Intergenerational educational mobility over the past century in Canada
CANADIAN REVIEW OF SOCIOLOGY-REVUE CANADIENNE DE SOCIOLOGIE
2021; 58 (3): 372-398
Young adults born at the end of the 20th century attend colleges and universities at much higher rates than did previous generations, which might give the impression of greater upward educational mobility and in turn, greater class mobility. This impression occurs, however, only because of structural expansion of the Canadian education system. In contrast to structural change, exchange mobility highlights the linkage between one's social origins and destinations. This speaks more directly to questions of equality of educational opportunity and social fairness. Greater fairness or social progress occurs when, over time, destinations become less contingent on origins. We examine intergenerational exchange mobility in Canada by investigating how, if at all, the linkage between parents' and their children's education has changed over the past century. We construct a longitudinal dataset covering the 20th century by merging fifteen cross-sectional surveys from Statistics Canada's General Social Survey (GSS) between 1986 and 2014. Comparing across synthetic birth cohorts we focus on transition probabilities, odds ratios, and logistic regression estimates to measure change. We contribute to a growing gap in the Canadian literature since social mobility has been largely neglected by sociologists as of late. We compare our results to recent findings of economists who examine intergenerational income mobility, another indicator of class mobility. Consistent with earlier sociological and economic research, our results show that despite the tremendous expansion of Canada's education systems, intergenerational exchange mobility for both women and men has been stagnant in Canada over the past century.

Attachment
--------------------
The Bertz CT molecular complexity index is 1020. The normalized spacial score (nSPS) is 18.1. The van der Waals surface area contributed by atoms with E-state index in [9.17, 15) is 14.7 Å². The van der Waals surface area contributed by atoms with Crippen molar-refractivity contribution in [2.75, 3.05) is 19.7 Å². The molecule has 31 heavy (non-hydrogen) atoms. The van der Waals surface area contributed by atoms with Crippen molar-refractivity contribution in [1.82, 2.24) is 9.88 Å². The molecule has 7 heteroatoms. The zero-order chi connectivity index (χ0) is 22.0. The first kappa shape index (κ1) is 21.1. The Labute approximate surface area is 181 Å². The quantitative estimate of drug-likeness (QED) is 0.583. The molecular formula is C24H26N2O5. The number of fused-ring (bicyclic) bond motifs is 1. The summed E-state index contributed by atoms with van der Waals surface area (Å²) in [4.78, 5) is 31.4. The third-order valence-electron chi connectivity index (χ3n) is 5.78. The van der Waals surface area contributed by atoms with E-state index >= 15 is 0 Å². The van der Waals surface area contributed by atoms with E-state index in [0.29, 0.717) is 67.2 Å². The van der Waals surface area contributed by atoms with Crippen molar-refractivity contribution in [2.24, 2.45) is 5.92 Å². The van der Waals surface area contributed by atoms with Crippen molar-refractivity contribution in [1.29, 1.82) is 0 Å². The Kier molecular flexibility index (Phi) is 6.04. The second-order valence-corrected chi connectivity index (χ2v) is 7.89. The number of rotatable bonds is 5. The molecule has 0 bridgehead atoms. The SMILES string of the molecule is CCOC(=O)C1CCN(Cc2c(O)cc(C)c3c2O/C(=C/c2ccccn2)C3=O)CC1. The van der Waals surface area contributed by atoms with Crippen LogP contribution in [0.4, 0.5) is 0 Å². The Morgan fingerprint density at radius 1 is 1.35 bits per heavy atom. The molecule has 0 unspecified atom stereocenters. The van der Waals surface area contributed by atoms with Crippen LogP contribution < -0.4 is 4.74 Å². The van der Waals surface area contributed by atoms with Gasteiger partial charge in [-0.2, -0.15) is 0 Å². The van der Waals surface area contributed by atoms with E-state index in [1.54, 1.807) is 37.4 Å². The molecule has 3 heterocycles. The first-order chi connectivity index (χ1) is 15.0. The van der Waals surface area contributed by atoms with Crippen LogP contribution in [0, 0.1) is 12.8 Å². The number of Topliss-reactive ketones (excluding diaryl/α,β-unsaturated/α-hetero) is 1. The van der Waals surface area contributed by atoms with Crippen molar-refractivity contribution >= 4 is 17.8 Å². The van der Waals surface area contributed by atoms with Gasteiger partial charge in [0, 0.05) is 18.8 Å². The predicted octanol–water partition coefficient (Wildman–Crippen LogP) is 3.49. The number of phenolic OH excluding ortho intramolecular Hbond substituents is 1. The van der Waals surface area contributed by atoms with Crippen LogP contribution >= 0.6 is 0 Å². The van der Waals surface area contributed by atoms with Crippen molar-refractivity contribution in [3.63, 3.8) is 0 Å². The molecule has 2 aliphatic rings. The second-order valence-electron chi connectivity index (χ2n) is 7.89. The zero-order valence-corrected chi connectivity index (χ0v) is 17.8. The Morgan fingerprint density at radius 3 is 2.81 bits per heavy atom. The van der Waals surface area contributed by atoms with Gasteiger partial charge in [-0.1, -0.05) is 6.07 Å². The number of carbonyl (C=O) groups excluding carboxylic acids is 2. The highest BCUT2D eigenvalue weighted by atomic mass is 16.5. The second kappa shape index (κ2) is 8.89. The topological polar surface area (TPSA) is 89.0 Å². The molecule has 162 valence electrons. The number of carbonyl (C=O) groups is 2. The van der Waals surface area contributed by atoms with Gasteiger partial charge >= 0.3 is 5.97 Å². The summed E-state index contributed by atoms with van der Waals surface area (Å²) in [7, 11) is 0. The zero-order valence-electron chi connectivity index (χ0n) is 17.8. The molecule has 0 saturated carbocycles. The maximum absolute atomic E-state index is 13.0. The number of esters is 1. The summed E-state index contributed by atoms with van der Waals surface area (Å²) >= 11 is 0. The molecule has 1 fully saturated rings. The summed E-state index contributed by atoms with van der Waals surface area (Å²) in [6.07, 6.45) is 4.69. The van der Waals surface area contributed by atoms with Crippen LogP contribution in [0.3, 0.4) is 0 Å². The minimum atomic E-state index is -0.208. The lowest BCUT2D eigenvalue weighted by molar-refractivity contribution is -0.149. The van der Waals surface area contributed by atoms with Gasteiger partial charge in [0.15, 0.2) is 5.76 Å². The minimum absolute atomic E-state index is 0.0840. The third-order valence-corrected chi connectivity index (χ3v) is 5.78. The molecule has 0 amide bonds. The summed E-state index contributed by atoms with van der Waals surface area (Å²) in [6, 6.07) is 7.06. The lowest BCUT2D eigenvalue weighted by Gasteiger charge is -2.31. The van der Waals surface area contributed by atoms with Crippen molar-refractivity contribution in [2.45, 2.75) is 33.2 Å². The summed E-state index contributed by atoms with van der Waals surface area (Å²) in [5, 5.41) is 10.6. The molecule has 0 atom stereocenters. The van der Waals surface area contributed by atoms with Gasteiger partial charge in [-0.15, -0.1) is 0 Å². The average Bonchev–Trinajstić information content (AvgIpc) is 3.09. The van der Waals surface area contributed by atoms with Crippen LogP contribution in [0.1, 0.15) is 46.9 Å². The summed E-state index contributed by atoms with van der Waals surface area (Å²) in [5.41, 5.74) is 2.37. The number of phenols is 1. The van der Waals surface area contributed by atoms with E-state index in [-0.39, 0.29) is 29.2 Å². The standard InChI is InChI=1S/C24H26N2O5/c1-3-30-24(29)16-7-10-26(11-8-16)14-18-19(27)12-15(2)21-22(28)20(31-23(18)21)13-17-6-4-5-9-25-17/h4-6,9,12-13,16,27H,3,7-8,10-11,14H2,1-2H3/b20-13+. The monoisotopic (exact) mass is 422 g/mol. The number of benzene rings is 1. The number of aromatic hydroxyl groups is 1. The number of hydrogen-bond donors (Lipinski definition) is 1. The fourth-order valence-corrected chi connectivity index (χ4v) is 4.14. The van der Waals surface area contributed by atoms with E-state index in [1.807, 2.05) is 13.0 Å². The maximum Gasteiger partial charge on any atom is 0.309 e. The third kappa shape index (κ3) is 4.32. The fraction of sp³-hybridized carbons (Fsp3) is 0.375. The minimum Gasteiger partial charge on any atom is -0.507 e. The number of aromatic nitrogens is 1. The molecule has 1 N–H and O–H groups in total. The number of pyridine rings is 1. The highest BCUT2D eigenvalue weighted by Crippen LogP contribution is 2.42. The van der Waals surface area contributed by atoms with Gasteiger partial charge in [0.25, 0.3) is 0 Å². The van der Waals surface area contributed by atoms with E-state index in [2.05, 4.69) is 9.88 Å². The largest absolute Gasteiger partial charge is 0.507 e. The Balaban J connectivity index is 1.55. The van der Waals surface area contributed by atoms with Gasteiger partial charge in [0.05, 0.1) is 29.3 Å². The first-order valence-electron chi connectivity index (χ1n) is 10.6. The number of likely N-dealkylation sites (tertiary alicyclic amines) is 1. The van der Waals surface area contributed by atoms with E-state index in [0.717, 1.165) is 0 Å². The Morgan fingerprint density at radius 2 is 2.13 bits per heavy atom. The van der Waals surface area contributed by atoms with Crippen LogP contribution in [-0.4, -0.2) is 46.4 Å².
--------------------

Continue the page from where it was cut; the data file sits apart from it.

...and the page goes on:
View details for DOI 10.1111/cars.12348
View details for Web of Science ID 000685107600006
View details for PubMedID 34397157